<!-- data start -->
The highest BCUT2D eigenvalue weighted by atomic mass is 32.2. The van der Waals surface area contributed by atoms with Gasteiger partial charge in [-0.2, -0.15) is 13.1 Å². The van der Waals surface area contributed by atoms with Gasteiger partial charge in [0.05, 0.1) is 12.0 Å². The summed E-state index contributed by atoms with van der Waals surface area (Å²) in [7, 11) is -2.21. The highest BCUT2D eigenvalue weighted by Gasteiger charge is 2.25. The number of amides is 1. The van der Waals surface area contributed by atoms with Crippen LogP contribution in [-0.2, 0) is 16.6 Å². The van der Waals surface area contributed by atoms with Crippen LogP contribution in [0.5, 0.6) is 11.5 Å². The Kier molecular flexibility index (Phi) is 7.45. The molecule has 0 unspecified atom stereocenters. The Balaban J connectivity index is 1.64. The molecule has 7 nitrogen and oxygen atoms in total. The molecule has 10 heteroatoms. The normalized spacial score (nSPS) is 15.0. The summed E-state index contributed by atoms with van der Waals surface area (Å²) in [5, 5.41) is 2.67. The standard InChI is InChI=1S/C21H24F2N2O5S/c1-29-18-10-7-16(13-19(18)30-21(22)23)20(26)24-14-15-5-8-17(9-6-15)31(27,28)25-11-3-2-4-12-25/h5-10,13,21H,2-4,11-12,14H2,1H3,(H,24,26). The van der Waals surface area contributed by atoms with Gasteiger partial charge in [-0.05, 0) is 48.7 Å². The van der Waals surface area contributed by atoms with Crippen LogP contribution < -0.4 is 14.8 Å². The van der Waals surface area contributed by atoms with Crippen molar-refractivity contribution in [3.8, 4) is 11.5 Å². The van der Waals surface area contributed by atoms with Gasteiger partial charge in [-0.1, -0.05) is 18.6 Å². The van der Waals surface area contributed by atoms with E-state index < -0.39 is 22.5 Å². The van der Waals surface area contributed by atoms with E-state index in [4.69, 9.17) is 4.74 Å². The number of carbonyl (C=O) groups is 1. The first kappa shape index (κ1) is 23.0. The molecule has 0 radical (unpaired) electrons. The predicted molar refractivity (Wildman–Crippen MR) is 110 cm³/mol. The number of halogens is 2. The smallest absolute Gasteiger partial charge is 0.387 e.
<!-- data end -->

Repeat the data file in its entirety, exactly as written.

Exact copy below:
The highest BCUT2D eigenvalue weighted by atomic mass is 32.2. The van der Waals surface area contributed by atoms with Gasteiger partial charge in [-0.2, -0.15) is 13.1 Å². The van der Waals surface area contributed by atoms with Gasteiger partial charge in [0.05, 0.1) is 12.0 Å². The summed E-state index contributed by atoms with van der Waals surface area (Å²) in [7, 11) is -2.21. The highest BCUT2D eigenvalue weighted by Gasteiger charge is 2.25. The number of amides is 1. The van der Waals surface area contributed by atoms with Crippen LogP contribution in [-0.2, 0) is 16.6 Å². The van der Waals surface area contributed by atoms with Crippen LogP contribution in [0.5, 0.6) is 11.5 Å². The Kier molecular flexibility index (Phi) is 7.45. The molecule has 0 unspecified atom stereocenters. The Balaban J connectivity index is 1.64. The molecule has 7 nitrogen and oxygen atoms in total. The molecule has 10 heteroatoms. The normalized spacial score (nSPS) is 15.0. The summed E-state index contributed by atoms with van der Waals surface area (Å²) in [5, 5.41) is 2.67. The standard InChI is InChI=1S/C21H24F2N2O5S/c1-29-18-10-7-16(13-19(18)30-21(22)23)20(26)24-14-15-5-8-17(9-6-15)31(27,28)25-11-3-2-4-12-25/h5-10,13,21H,2-4,11-12,14H2,1H3,(H,24,26). The van der Waals surface area contributed by atoms with Gasteiger partial charge in [-0.05, 0) is 48.7 Å². The van der Waals surface area contributed by atoms with Crippen LogP contribution < -0.4 is 14.8 Å². The van der Waals surface area contributed by atoms with Crippen molar-refractivity contribution in [3.8, 4) is 11.5 Å². The van der Waals surface area contributed by atoms with Gasteiger partial charge in [-0.1, -0.05) is 18.6 Å². The van der Waals surface area contributed by atoms with E-state index < -0.39 is 22.5 Å². The van der Waals surface area contributed by atoms with E-state index in [4.69, 9.17) is 4.74 Å². The number of carbonyl (C=O) groups is 1. The first kappa shape index (κ1) is 23.0. The molecule has 0 radical (unpaired) electrons. The predicted molar refractivity (Wildman–Crippen MR) is 110 cm³/mol. The number of halogens is 2. The smallest absolute Gasteiger partial charge is 0.387 e.